Even before 9/11, the state began looking at ways to remedy the problem. Jenny Hanson, bureau chief for the Public Safety Services Bureau, said an early estimate for the statewide system came in at $151 million. Allan Overcast, owner of Lockwood's Link Communications Inc., a business that specializes in interoperability planning and equipment, puts that figure closer to $300 million. A large part of that cost will go to replace all of the state's thousands of responder radios with newer, digital models that run from $3,000 to $5,000 each - versus the $500 to $700 price tag for standard analog models.

Lewis and Clark County is already several steps ahead. The state's first top-of-the-line communications system, operated via one massive controller that may one day serve the entire state, is set to go on line there as early as May. It took several years to create and it cost more than $6 million.

The buzzword, benefits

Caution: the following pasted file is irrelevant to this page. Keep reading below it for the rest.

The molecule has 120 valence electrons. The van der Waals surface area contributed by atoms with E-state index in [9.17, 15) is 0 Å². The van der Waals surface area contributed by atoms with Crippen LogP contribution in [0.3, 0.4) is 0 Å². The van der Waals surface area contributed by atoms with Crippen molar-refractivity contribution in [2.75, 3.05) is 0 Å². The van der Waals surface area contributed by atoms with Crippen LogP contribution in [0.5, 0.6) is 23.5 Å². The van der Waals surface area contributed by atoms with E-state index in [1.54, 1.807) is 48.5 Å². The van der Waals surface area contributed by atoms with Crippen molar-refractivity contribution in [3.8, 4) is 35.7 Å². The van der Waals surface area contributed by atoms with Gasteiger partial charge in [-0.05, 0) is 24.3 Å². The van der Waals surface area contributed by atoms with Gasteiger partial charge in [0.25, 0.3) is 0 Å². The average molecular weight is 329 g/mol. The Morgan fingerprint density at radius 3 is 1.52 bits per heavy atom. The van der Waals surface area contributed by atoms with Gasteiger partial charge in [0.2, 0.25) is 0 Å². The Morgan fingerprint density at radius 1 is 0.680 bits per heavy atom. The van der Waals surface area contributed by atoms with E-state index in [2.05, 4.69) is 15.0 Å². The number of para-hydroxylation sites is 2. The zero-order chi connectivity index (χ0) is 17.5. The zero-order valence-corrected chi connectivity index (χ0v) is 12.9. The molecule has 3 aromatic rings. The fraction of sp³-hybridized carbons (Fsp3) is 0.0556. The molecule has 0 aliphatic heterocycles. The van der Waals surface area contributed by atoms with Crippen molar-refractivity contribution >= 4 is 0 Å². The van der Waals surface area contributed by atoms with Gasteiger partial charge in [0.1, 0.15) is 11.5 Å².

In spite of the costs of implementation, interoperability seems to be the buzzword when it comes to homeland security dollars.

"Until that system is up and running, that'll probably be the focus of federal dollars coming to the counties," said Jim Larson, chair of the Big Sky 11 Consortium. The consortium, one of about half a dozen in the state, links 10 counties, including Yellowstone, and two tribes in south-central Montana. The group's mission is to take interoperability from concept to reality. Larson thinks the process could take 10 years.

Once realized, the benefits of the system could prove immeasurable. Christensen says the new system will have "phenomenal" capabilities. Kraft likes the idea of sharing infrastructure, such as towers and repeaters, with a laundry list of agencies - from the National Guard to fire departments to the Bureau of Land Management.

Hanson sees another benefit.

"It'll save lives. It's as simple as that," she said.

Moving targets

But, as the counties pedal hard to keep up with state and federal guidelines, frustration is evident.